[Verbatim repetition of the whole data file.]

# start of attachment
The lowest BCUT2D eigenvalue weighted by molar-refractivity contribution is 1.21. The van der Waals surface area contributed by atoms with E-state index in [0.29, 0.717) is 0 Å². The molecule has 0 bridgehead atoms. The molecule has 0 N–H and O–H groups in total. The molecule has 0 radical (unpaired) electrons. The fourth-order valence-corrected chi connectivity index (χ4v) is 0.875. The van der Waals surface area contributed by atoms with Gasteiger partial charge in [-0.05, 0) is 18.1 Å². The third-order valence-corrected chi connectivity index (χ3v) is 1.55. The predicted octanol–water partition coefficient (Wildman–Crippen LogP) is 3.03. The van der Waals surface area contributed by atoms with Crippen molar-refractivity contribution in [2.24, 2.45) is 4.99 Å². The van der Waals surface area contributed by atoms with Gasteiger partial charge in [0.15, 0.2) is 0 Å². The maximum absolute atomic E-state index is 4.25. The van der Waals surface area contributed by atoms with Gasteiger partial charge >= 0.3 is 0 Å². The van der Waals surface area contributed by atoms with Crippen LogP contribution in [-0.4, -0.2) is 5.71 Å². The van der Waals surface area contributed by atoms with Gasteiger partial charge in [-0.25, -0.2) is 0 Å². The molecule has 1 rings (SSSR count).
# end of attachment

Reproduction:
The lowest BCUT2D eigenvalue weighted by molar-refractivity contribution is 1.21. The van der Waals surface area contributed by atoms with E-state index in [0.29, 0.717) is 0 Å². The molecule has 0 bridgehead atoms. The molecule has 0 N–H and O–H groups in total. The molecule has 0 radical (unpaired) electrons. The fourth-order valence-corrected chi connectivity index (χ4v) is 0.875. The van der Waals surface area contributed by atoms with Gasteiger partial charge in [-0.05, 0) is 18.1 Å². The third-order valence-corrected chi connectivity index (χ3v) is 1.55. The predicted octanol–water partition coefficient (Wildman–Crippen LogP) is 3.03. The van der Waals surface area contributed by atoms with Crippen molar-refractivity contribution in [2.24, 2.45) is 4.99 Å². The van der Waals surface area contributed by atoms with Gasteiger partial charge in [0.15, 0.2) is 0 Å². The maximum absolute atomic E-state index is 4.25. The van der Waals surface area contributed by atoms with Gasteiger partial charge >= 0.3 is 0 Å². The van der Waals surface area contributed by atoms with Crippen LogP contribution in [-0.4, -0.2) is 5.71 Å². The van der Waals surface area contributed by atoms with Gasteiger partial charge in [-0.25, -0.2) is 0 Å². The molecule has 1 rings (SSSR count).